10 basic tech skills every PR pro should know for a crisis

If a crisis strikes and your IT and/or Web team aren’t around, you—the communicator—will need these basic skills.


There are so many technical aspects of your social media crisis plan that need to be executed quickly and efficiently in a crisis.

If you’re equipped with a webmaster, IT professional, or in-house Web developer that’s great. However, one thing we know for sure about social media crises is that they tend to happen at the worst possible moments.

So what happens if your Web-savvy employee isn’t there that day? What happens if you absolutely need to stream your Twitter feed to your corporate website or add a new Facebook tab to your fan page, and no one is around to help you?

There’s so much stress involved in a social media crisis that you don’t need to add more to the list by being caught unprepared and unequipped.

The following is a checklist with basic tech and Web development skills that more than one person on your team should know before a crisis strikes.

Who should be capable of accomplishing all of these web tasks in a crisis?

• Your webmaster, in-house developer and/or your IT professional.
• Your designated crisis communicator (spokesperson).
• You! If you’re reading this post and aren’t one of the above individuals, then make sure you’re equipped with the following skill set as well.

Technical skill set you should equip yourself with before a social media crisis strikes:

1. How to stream your tweets, mentions, hashtags, and other Twitter elements to your corporate website (click here for Twitter help on how to do this).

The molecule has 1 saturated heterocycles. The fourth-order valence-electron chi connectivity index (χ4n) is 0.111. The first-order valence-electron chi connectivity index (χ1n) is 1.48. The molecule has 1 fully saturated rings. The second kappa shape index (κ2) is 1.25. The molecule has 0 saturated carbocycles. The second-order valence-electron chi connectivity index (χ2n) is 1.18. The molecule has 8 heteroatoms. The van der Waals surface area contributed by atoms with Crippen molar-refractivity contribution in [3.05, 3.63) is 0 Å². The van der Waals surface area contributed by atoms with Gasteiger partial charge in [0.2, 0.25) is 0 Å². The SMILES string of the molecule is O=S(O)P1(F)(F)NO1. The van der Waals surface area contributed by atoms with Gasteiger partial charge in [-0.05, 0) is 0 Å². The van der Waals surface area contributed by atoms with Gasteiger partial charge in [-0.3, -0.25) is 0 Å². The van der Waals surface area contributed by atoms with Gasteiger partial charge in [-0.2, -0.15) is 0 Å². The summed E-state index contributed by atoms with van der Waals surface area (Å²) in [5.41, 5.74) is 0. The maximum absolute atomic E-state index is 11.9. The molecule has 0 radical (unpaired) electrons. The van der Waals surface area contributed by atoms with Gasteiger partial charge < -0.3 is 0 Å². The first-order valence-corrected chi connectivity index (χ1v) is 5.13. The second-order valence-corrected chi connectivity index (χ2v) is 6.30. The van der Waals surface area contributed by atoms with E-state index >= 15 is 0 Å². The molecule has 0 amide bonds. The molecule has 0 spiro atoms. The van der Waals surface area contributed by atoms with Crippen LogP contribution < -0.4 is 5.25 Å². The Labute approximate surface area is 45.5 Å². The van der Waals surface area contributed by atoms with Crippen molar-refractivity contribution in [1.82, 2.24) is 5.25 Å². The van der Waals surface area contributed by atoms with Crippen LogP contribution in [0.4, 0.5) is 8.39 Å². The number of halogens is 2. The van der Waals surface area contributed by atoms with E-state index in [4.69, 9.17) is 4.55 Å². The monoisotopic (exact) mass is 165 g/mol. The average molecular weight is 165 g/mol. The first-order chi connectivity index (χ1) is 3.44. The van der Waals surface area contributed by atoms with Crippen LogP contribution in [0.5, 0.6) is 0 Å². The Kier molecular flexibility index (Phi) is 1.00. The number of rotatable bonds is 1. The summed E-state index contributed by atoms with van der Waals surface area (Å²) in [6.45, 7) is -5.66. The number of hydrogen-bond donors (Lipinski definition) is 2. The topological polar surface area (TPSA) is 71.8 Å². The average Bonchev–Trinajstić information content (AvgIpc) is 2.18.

2. How to create, add, and link banner ads to and from your corporate website.

3. How to update or replace your Twitter background.

4. How to upload videos and video responses to YouTube.

5. How to upload videos to your website and blog.

6. How to update your corporate website and blog

7. How to activate and edit your dark website.

8. How to add a custom tab to your Facebook fan page (click here for help on how to do this).

9. How to create and edit links (both text links and image links).

10. How to access and update your internal communication platform in real-time.

To complete this list, make sure the same individuals also have 24-7 access to the following service providers (including account IDs and passwords):

• Your hosting company;
• Your domain name account;
• An on-call Web developer (or two);
• An on-call graphic designer.

Whether or not you’re tech savvy, the last thing you want to be is left helpless and incompetent in a social media crisis. Equip yourself and your team with the basic development skills that are very likely to be needed and beneficial to you in a social media crisis. Then rest assured that if—and when—the worst happens, you’ll be fully capable of handling it.

Melissa Agnes is a social media crisis manager, speaker, and consultant. This story first appeared on MelissaAgnes.com.

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